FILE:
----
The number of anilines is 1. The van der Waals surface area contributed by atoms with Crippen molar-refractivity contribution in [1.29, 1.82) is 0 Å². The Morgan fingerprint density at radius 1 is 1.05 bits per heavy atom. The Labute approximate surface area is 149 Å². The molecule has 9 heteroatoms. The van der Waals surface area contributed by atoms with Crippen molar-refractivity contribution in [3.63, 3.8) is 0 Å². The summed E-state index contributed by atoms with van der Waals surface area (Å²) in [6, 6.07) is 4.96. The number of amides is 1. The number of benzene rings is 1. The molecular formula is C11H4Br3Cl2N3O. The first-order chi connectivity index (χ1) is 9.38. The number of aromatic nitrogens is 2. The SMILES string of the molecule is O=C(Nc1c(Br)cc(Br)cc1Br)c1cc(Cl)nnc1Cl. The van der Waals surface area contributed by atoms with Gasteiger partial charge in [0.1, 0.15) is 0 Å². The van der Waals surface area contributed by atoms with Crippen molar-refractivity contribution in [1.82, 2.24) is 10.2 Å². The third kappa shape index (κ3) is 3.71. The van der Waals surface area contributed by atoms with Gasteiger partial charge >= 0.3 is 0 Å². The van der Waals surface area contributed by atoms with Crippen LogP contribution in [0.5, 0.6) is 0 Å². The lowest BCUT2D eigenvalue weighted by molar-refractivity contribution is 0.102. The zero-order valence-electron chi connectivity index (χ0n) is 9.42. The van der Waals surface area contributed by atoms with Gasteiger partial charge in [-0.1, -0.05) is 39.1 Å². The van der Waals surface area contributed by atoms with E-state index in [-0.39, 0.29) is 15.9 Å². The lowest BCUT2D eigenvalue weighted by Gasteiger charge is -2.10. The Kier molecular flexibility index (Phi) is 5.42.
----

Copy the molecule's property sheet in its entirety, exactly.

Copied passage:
The number of anilines is 1. The van der Waals surface area contributed by atoms with Crippen molar-refractivity contribution in [1.29, 1.82) is 0 Å². The Morgan fingerprint density at radius 1 is 1.05 bits per heavy atom. The Labute approximate surface area is 149 Å². The molecule has 9 heteroatoms. The van der Waals surface area contributed by atoms with Crippen molar-refractivity contribution in [3.63, 3.8) is 0 Å². The summed E-state index contributed by atoms with van der Waals surface area (Å²) in [6, 6.07) is 4.96. The number of amides is 1. The number of benzene rings is 1. The molecular formula is C11H4Br3Cl2N3O. The first-order chi connectivity index (χ1) is 9.38. The number of aromatic nitrogens is 2. The SMILES string of the molecule is O=C(Nc1c(Br)cc(Br)cc1Br)c1cc(Cl)nnc1Cl. The van der Waals surface area contributed by atoms with Gasteiger partial charge in [0.1, 0.15) is 0 Å². The van der Waals surface area contributed by atoms with Crippen molar-refractivity contribution in [1.82, 2.24) is 10.2 Å². The third kappa shape index (κ3) is 3.71. The van der Waals surface area contributed by atoms with Gasteiger partial charge >= 0.3 is 0 Å². The van der Waals surface area contributed by atoms with Crippen LogP contribution in [0.5, 0.6) is 0 Å². The lowest BCUT2D eigenvalue weighted by molar-refractivity contribution is 0.102. The zero-order valence-electron chi connectivity index (χ0n) is 9.42. The van der Waals surface area contributed by atoms with Gasteiger partial charge in [-0.1, -0.05) is 39.1 Å². The van der Waals surface area contributed by atoms with E-state index in [-0.39, 0.29) is 15.9 Å². The lowest BCUT2D eigenvalue weighted by Gasteiger charge is -2.10. The Kier molecular flexibility index (Phi) is 5.42.